And there-in lies a new challenge. Physics analyses are quite iterative, we might process all the data once to see what changes we need to make to select different particles or how to select events better or... and then repeat these iterations for months. Iterating over 100s of terabytes can take an extreme amount of time that is prohibitive to analysis. With this in mind, Bingchu Huang and I designed a method to minimize the amount of data we actually need to iterate over. This method takes advantage of the tree structure in ROOT which is a form of Tuple. The two main ideas for this code is to only keep the information necessary for our analysis instead of keeping all of the data for each track and to minimize the memory usage of each data structure by limiting the precision when possible.

#### Necessary Information

The first key is to minimize the number of "junk" events in our dataset. There are a few bits of information that we want to consider when considering whether to keep an event or not. The first is whether the vertex position (where the collision occurs) is in a region that is close enough to the center of the detector that the detector works at optimal efficiency. This is the "Vz" distribution shown at left. We want to select a region around 0 cm, with some reasonable, but fairly non-restrictive width, such that each analysis can set a tighter cut if necessary. For this example, a cut around 40 cm would keep the vast majority of the data and still be loose enough for future optimization. It will still help remove some of the "junk" events that are far from the center.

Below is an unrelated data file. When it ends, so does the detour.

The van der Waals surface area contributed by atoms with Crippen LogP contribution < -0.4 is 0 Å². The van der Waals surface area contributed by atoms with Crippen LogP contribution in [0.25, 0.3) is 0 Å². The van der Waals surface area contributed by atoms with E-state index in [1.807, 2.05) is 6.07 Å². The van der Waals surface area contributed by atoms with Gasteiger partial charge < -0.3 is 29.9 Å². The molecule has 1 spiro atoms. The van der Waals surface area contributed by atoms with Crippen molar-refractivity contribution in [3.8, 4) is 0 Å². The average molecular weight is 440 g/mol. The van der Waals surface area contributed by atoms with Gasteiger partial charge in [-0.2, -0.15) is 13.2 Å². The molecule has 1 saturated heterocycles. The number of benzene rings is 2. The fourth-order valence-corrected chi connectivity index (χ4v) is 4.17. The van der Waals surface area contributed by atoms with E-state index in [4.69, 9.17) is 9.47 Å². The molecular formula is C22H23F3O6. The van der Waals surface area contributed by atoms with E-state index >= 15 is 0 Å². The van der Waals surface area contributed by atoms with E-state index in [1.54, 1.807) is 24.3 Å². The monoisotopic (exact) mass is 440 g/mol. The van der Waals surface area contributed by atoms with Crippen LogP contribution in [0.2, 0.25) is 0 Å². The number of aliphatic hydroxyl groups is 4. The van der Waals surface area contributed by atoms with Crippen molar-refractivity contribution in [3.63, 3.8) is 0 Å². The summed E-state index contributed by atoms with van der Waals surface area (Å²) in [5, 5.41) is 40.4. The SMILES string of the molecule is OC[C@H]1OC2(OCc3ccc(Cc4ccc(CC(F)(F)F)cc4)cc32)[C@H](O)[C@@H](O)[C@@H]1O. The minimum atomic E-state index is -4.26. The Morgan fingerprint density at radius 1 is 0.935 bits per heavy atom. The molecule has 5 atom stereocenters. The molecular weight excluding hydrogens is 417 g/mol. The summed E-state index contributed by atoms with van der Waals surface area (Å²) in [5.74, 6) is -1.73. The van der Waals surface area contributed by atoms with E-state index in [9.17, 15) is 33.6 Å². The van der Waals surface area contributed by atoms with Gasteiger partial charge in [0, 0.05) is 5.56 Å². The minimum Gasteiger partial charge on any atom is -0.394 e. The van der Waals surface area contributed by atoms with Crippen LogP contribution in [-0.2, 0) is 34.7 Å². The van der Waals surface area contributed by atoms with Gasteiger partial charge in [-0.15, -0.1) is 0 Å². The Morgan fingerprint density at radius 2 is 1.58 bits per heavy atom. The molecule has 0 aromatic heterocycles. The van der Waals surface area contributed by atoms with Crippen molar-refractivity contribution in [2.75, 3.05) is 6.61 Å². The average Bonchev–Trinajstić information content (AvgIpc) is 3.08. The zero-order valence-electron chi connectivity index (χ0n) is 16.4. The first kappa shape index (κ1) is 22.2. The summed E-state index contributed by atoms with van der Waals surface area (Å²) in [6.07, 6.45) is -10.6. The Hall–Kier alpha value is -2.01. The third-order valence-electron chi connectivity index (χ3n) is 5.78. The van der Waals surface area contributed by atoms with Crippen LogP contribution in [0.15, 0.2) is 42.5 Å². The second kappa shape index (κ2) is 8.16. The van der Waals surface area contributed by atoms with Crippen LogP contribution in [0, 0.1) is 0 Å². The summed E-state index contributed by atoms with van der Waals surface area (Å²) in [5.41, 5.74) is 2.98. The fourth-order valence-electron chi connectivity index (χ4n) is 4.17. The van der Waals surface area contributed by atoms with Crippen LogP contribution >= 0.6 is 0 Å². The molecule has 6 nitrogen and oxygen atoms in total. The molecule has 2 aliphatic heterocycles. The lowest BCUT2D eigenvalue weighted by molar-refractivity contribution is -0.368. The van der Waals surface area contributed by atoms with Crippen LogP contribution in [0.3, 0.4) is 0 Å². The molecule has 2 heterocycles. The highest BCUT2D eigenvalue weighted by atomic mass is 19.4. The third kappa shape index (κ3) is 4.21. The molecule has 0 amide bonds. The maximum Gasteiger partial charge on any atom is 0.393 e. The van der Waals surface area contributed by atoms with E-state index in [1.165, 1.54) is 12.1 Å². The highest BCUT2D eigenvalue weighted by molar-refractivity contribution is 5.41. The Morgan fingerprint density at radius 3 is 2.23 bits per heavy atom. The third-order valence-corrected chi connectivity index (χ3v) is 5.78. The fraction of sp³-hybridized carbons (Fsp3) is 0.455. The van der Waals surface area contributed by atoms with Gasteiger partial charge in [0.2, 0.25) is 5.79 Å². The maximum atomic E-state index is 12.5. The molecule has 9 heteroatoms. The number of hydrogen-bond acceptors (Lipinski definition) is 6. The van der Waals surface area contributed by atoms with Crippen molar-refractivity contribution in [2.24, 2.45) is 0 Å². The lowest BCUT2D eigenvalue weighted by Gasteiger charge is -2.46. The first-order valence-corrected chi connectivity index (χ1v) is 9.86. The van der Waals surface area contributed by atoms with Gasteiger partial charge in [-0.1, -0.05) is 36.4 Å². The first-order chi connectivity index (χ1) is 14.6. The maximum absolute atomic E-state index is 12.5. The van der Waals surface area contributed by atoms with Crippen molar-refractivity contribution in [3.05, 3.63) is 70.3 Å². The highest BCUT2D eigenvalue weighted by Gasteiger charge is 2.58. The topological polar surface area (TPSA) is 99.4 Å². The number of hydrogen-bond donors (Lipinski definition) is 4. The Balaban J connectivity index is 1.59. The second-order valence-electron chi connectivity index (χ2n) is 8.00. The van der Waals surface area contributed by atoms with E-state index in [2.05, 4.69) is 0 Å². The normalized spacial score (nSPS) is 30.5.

Besides the TPC, there is another detector called the "Vertex Position Detector (VPD)" that also tracks where the collision occurs. Thus, another key method for removing bad events is to check if both vertex finding detectors agree on the position of the vertex. The plot at right shows the correlation between the two detectors on the Z-position of the vertex. We can make a cut perpendicular to the correlation by selecting only events where there is a 1:1 correlation, within some tolerance. These requirements help us to remove useless events that are technically "true" events, but that will not be useful in our analysis.

In STAR's main data format, every possible piece of information for each track is recorded. This is a massive waste of space if you are only interested in certain tracks or certain pieces of information about the tracks. In order to reduce this, our code splits tracks into multiple sub-classes, and each class only records the information necessary. As an example, in my analysis we are most interested in electrons so for electrons we want to record many pieces of data. So we make a loose, "on-the-fly" check if a track is an electron candidate and if so, we store it as an electron class object. In this class, we keep all the information to identify electrons, the position of the electron's starting point relative to the vertex, all of the kinematic information, etc. However, for other tracks where we are only going to compare kinematic information to establish correlations, we have no need to keep the particle indentification information. We can do a similar method for identifying muons, pions, and kaons; creating a class for each of the track types and deciding what data each type requires. How we identify these particles is worth a separate discussion, but a quick example can be seen at left. This shows the energy loss of all tracks in the TPC. You can see there are many different bands, and each band corresponds to a different type of particle for a given momentum (P). By making selections on variables like this (and others like time between collision and interaction with BEMC), we can make loose selections on particle type and only save the necessary information for a given track type.